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Act of contrition: So I’m going to stop putting off Infinite Jest by flipping channels …

I had a teacher I liked who used to say good fiction’s job was to comfort the disturbed and disturb the comfortable. I guess a big part of serious fiction’s purpose is to give the reader, who like all of us is sort of marooned in her own skull, to give her imaginative access to other selves. Since an ineluctable part of being a human self is suffering, part of what we humans come to art for is an experience of suffering, necessarily a vicarious experience, more like a sort of “generalization” of suffering. Does this make sense? We all suffer alone in the real world; true empathy’s impossible. But if a piece of fiction can allow us imaginatively to identify with a character’s pain, we might then also more easily conceive of others identifying with our own. This is nourishing, redemptive; we become less alone inside. It might just be that simple. But now realize that TV and popular film and most kinds of “low” art—which just means art whose primary aim is to make money—is lucrative precisely because it recognizes that audiences prefer 100 percent pleasure to the reality that tends to be 49 percent pleasure and 51 percent pain. Whereas “serious” art, which is not primarily about getting money out of you, is more apt to make you uncomfortable, or to force you to work hard to access its pleasures, the same way that in real life true pleasure is usually a by-product of hard work and discomfort.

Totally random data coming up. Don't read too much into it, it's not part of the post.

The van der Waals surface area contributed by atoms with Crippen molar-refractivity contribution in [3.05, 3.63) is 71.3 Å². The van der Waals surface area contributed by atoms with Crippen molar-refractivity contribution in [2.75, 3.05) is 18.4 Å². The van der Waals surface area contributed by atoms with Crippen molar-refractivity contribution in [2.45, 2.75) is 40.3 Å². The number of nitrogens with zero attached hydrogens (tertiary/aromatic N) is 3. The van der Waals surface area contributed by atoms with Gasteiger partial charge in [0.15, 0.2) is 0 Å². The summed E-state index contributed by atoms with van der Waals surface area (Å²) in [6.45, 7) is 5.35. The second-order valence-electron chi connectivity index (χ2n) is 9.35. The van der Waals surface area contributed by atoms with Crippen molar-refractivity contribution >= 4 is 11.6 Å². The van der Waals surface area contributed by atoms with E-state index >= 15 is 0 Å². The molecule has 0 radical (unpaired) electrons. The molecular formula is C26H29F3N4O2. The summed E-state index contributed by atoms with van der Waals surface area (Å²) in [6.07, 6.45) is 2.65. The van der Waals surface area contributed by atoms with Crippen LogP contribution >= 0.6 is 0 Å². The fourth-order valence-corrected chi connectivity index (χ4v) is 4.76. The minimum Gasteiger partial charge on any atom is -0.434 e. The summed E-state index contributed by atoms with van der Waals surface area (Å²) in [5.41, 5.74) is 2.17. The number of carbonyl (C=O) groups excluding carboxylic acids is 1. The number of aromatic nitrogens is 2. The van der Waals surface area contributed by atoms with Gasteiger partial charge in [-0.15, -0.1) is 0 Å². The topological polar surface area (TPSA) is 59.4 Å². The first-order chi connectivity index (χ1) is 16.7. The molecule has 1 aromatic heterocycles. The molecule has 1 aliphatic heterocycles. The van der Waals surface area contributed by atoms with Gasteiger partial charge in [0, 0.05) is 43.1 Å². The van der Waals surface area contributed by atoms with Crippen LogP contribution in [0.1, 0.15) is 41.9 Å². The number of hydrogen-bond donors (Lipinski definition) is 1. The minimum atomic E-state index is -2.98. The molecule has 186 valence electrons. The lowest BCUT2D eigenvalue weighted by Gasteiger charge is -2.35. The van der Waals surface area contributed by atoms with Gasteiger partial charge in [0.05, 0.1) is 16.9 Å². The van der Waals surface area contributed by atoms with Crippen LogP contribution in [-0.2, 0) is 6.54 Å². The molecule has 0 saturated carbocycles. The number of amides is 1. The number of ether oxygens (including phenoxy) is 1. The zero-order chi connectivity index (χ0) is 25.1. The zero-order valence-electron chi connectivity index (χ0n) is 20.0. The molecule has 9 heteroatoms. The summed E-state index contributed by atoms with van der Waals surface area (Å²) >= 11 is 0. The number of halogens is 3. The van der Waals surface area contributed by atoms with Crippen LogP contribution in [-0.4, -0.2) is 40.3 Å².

—David Foster Wallace, interview with Larry McCaffery, Dalkey Archive Press

Nietzsche (roman) and Sartre (italics) Mix Up Their Quotes

(after Kristincanwrite’s entry)

One must have     I exist.
It’s sweet
chaos in oneself
And light
to give birth
you’d think it floated
to a dancing star
all by itself.

—Tim Tiernan, 5/31/2010, 10:30 a.m., taken from a Nietzsche quote i know and Sartre’s Nausea, Alexander trans., paperback, p. 98.

Issa haiku

The world of dew—
A world of dew it is indeed,
And yet, and yet …

(tsuyu no yo wa tsuyu no yo nagara sari nagara)

—translation by Lewis Mackenzie

Issa wrote this poem after the death of his very young second child. For me it represents almost a tension between his Buddhist belief in the transience of the universe and the mourning love he feels for his child. It would be moralizing and glib to write anything that simply restated the “all things arise and pass” philosophy. I believe in a buddha who would grieve and pound his fists; he would not say c’est la vie.

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